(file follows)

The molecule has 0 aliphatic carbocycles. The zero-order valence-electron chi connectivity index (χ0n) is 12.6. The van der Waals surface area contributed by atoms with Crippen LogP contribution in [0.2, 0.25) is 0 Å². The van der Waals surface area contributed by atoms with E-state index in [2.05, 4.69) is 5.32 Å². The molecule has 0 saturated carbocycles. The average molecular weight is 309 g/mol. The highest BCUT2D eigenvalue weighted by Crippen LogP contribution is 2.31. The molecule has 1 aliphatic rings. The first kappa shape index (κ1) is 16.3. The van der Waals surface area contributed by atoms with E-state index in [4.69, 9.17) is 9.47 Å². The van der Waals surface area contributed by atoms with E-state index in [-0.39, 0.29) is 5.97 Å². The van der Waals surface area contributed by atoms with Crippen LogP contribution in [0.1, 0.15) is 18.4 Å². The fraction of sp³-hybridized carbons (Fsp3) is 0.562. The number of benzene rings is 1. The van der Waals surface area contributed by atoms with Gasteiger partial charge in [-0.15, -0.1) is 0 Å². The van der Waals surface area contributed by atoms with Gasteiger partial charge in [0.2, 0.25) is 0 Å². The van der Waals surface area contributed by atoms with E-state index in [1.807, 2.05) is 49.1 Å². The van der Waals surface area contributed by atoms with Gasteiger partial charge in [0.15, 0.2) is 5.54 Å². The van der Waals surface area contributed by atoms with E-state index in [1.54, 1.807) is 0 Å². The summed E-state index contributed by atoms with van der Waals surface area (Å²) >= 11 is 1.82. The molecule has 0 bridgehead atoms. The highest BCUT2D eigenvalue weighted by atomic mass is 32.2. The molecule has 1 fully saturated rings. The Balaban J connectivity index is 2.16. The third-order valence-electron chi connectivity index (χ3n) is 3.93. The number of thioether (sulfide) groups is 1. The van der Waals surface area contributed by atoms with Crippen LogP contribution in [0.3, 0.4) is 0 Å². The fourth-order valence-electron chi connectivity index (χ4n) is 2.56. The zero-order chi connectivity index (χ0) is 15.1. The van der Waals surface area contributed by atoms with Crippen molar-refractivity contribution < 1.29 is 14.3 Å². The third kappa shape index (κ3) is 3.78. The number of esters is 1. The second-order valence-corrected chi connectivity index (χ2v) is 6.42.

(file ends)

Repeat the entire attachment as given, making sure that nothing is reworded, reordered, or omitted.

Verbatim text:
The molecule has 0 aliphatic carbocycles. The zero-order valence-electron chi connectivity index (χ0n) is 12.6. The van der Waals surface area contributed by atoms with Crippen LogP contribution in [0.2, 0.25) is 0 Å². The van der Waals surface area contributed by atoms with E-state index in [2.05, 4.69) is 5.32 Å². The molecule has 0 saturated carbocycles. The average molecular weight is 309 g/mol. The highest BCUT2D eigenvalue weighted by Crippen LogP contribution is 2.31. The molecule has 1 aliphatic rings. The first kappa shape index (κ1) is 16.3. The van der Waals surface area contributed by atoms with E-state index in [4.69, 9.17) is 9.47 Å². The van der Waals surface area contributed by atoms with E-state index in [-0.39, 0.29) is 5.97 Å². The van der Waals surface area contributed by atoms with Crippen LogP contribution in [0.1, 0.15) is 18.4 Å². The fraction of sp³-hybridized carbons (Fsp3) is 0.562. The number of benzene rings is 1. The van der Waals surface area contributed by atoms with Gasteiger partial charge in [-0.15, -0.1) is 0 Å². The van der Waals surface area contributed by atoms with Gasteiger partial charge in [0.2, 0.25) is 0 Å². The van der Waals surface area contributed by atoms with E-state index in [1.807, 2.05) is 49.1 Å². The van der Waals surface area contributed by atoms with Gasteiger partial charge in [0.15, 0.2) is 5.54 Å². The van der Waals surface area contributed by atoms with E-state index in [1.54, 1.807) is 0 Å². The summed E-state index contributed by atoms with van der Waals surface area (Å²) >= 11 is 1.82. The molecule has 0 bridgehead atoms. The highest BCUT2D eigenvalue weighted by atomic mass is 32.2. The molecule has 1 fully saturated rings. The Balaban J connectivity index is 2.16. The third-order valence-electron chi connectivity index (χ3n) is 3.93. The number of thioether (sulfide) groups is 1. The van der Waals surface area contributed by atoms with Crippen LogP contribution in [0.3, 0.4) is 0 Å². The fourth-order valence-electron chi connectivity index (χ4n) is 2.56. The zero-order chi connectivity index (χ0) is 15.1. The van der Waals surface area contributed by atoms with Crippen molar-refractivity contribution < 1.29 is 14.3 Å². The third kappa shape index (κ3) is 3.78. The number of esters is 1. The second-order valence-corrected chi connectivity index (χ2v) is 6.42.